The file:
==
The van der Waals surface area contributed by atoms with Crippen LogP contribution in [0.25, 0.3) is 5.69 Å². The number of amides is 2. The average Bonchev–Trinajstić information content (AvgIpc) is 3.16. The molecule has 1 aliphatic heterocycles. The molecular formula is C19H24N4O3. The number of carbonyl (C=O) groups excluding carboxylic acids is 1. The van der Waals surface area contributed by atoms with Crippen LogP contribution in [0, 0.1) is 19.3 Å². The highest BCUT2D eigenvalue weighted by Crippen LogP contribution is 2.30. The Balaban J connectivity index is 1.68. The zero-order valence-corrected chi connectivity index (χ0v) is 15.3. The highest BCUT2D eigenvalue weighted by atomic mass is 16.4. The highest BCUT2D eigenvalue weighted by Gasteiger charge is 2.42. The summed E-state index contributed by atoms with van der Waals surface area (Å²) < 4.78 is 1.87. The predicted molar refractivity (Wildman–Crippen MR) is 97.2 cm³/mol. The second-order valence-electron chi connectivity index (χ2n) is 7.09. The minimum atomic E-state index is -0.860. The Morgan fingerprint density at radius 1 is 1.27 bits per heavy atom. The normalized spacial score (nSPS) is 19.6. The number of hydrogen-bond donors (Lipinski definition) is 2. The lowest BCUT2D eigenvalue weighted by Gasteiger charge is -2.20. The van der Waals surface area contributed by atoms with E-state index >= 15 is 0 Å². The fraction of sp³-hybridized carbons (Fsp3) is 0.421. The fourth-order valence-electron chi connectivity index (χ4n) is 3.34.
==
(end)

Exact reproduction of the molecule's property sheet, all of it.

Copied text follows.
The van der Waals surface area contributed by atoms with Crippen LogP contribution in [0.25, 0.3) is 5.69 Å². The number of amides is 2. The average Bonchev–Trinajstić information content (AvgIpc) is 3.16. The molecule has 1 aliphatic heterocycles. The molecular formula is C19H24N4O3. The number of carbonyl (C=O) groups excluding carboxylic acids is 1. The van der Waals surface area contributed by atoms with Crippen LogP contribution in [0, 0.1) is 19.3 Å². The highest BCUT2D eigenvalue weighted by Crippen LogP contribution is 2.30. The Balaban J connectivity index is 1.68. The zero-order valence-corrected chi connectivity index (χ0v) is 15.3. The highest BCUT2D eigenvalue weighted by atomic mass is 16.4. The highest BCUT2D eigenvalue weighted by Gasteiger charge is 2.42. The summed E-state index contributed by atoms with van der Waals surface area (Å²) < 4.78 is 1.87. The predicted molar refractivity (Wildman–Crippen MR) is 97.2 cm³/mol. The second-order valence-electron chi connectivity index (χ2n) is 7.09. The minimum atomic E-state index is -0.860. The Morgan fingerprint density at radius 1 is 1.27 bits per heavy atom. The normalized spacial score (nSPS) is 19.6. The number of hydrogen-bond donors (Lipinski definition) is 2. The lowest BCUT2D eigenvalue weighted by Gasteiger charge is -2.20. The van der Waals surface area contributed by atoms with E-state index >= 15 is 0 Å². The fraction of sp³-hybridized carbons (Fsp3) is 0.421. The fourth-order valence-electron chi connectivity index (χ4n) is 3.34.